By Erica Lyons
As the protests in Hong Kong continue, I can’t help but notice that the city is littered with Holocaust imagery and references such as “ChiNazi,” “Never Forget” and swastikas. Twitter is too.
Holocaust images are, needless to say, extraordinarily evocative, they carry a heavy emotional currency. The images give us pause. They are powerful but by no means universal symbols. These symbols should not be used to represent all suffering and political discord.
The current situation doesn’t carry enough of its own weight to justify their use, and doing so minimises the actual crimes committed by Nazi Germany and the attempted genocide of the Jewish people.
The most offensive attempts to co-opt Holocaust victims’ suffering are those that directly juxtapose historical Holocaust images, including those taken from inside concentration camps of prisoners near death who had been stripped of their humanity and watched their family members be murdered, against those of protesters. This is both insensitive and shows a lack of knowledge of history.
Hong Kong looks like Nazi Germany, Today!#HumanRightsViolation #hongkong pic.twitter.com/I6HudDoz5m
— Seki Kwan (@SekiKwanjp) October 31, 2019
The protesters’ plight can not be compared to the systematic genocide perpetrated by the Nazis which resulted in the murder of 6 million Jews, including 1.5 million children as well as countless others including Roma, homosexuals, and handicapped people whom they also saw as less than human.
These victims were tortured and then mass murdered in gas chambers. Their possessions were confiscated, their books were burned, their history nearly erased. To continue the decontextualisation of images of Holocaust victims takes in vain the memory of the 6 million and further dehumanises them making them mere symbols of discontent.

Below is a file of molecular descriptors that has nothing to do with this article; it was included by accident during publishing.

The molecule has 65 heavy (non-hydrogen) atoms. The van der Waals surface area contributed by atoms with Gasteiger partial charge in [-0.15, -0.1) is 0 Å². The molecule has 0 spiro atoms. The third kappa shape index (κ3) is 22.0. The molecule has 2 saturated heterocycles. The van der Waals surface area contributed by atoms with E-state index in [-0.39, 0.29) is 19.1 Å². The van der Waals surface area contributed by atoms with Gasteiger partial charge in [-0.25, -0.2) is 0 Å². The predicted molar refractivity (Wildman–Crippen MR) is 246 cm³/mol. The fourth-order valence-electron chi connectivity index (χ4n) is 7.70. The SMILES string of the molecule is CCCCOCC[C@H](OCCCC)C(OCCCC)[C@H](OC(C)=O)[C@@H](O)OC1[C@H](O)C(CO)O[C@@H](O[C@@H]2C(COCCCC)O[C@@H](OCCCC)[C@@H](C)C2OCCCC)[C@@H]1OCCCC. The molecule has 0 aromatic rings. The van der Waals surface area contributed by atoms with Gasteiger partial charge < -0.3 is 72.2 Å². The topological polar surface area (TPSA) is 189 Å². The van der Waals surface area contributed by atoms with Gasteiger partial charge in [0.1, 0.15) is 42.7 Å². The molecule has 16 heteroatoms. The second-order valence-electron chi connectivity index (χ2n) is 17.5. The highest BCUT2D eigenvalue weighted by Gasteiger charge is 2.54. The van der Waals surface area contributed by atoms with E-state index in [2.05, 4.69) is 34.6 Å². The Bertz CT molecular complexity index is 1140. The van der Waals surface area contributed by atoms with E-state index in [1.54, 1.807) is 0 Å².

This misappropriation didn’t start with the use of these graphic images, though it’s becoming omnipresent and the comparisons more direct. In the early days of the protests, the poem First they came… by Martin Niemoller was cited by both sides in inappropriate appropriations of the poem.
It is a specific reference to genocide, which certainly is not what is occurring in Hong Kong, either to the protestors or to the police.
I love this city. I’ve spent most of my adult life here. It’s the only home that my four children know and the birthplace of my two youngest. I took my children to see the Umbrella Movement virtually every day and taught them that they do not have the right to be indifferent only because they also hold another passport.
I am certainly not lacking empathy. However, I am deeply offended by the escalating use of Holocaust images.
To the protesters: you should argue your case on the actual facts. Continue to create your own art and imagery to represent your powerful story. Be bold and creative, but the gross misappropriation of the Holocaust by no means bolsters your grievances. It detracts from your legitimacy.
You are living through a moment of history. Tell it for what it is. This is your story. Don’t try to diminish the stories of others.
Erica Lyons is the founder of Asian Jewish Life.